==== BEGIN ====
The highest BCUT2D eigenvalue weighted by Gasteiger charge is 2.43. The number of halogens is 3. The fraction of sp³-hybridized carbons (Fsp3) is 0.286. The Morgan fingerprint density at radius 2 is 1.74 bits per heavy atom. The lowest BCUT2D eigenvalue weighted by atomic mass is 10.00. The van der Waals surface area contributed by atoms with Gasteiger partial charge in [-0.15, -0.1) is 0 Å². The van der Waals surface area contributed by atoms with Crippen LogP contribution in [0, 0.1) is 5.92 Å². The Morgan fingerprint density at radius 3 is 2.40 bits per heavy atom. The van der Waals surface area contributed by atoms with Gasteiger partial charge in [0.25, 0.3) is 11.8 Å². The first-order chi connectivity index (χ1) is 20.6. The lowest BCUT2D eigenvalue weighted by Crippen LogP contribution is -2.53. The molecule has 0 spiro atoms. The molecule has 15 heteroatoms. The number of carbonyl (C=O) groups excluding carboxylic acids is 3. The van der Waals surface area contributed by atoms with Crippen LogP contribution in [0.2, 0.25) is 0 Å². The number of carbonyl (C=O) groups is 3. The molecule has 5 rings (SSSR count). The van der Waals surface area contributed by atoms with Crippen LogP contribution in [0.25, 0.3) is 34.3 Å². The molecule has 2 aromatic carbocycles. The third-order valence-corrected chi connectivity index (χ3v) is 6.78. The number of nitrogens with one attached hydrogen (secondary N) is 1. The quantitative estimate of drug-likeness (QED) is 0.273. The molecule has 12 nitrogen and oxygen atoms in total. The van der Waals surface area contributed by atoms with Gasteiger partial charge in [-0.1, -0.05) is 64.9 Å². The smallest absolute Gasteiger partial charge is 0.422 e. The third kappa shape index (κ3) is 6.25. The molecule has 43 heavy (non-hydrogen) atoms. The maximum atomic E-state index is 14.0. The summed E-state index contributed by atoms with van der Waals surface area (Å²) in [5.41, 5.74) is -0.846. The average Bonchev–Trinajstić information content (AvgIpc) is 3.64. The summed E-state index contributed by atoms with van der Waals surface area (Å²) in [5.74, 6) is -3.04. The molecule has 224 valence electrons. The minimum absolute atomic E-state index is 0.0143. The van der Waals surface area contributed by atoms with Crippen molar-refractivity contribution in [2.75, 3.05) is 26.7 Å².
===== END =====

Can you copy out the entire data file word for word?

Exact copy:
The highest BCUT2D eigenvalue weighted by Gasteiger charge is 2.43. The number of halogens is 3. The fraction of sp³-hybridized carbons (Fsp3) is 0.286. The Morgan fingerprint density at radius 2 is 1.74 bits per heavy atom. The lowest BCUT2D eigenvalue weighted by atomic mass is 10.00. The van der Waals surface area contributed by atoms with Gasteiger partial charge in [-0.15, -0.1) is 0 Å². The van der Waals surface area contributed by atoms with Crippen LogP contribution in [0, 0.1) is 5.92 Å². The Morgan fingerprint density at radius 3 is 2.40 bits per heavy atom. The van der Waals surface area contributed by atoms with Gasteiger partial charge in [0.25, 0.3) is 11.8 Å². The first-order chi connectivity index (χ1) is 20.6. The lowest BCUT2D eigenvalue weighted by Crippen LogP contribution is -2.53. The molecule has 0 spiro atoms. The molecule has 15 heteroatoms. The number of carbonyl (C=O) groups excluding carboxylic acids is 3. The van der Waals surface area contributed by atoms with Crippen LogP contribution in [0.2, 0.25) is 0 Å². The number of carbonyl (C=O) groups is 3. The molecule has 5 rings (SSSR count). The van der Waals surface area contributed by atoms with Crippen LogP contribution in [0.25, 0.3) is 34.3 Å². The molecule has 2 aromatic carbocycles. The third-order valence-corrected chi connectivity index (χ3v) is 6.78. The number of nitrogens with one attached hydrogen (secondary N) is 1. The quantitative estimate of drug-likeness (QED) is 0.273. The molecule has 12 nitrogen and oxygen atoms in total. The van der Waals surface area contributed by atoms with Gasteiger partial charge in [-0.1, -0.05) is 64.9 Å². The smallest absolute Gasteiger partial charge is 0.422 e. The third kappa shape index (κ3) is 6.25. The molecule has 43 heavy (non-hydrogen) atoms. The maximum atomic E-state index is 14.0. The summed E-state index contributed by atoms with van der Waals surface area (Å²) in [5.41, 5.74) is -0.846. The average Bonchev–Trinajstić information content (AvgIpc) is 3.64. The summed E-state index contributed by atoms with van der Waals surface area (Å²) in [5.74, 6) is -3.04. The molecule has 224 valence electrons. The minimum absolute atomic E-state index is 0.0143. The van der Waals surface area contributed by atoms with Crippen molar-refractivity contribution in [2.75, 3.05) is 26.7 Å².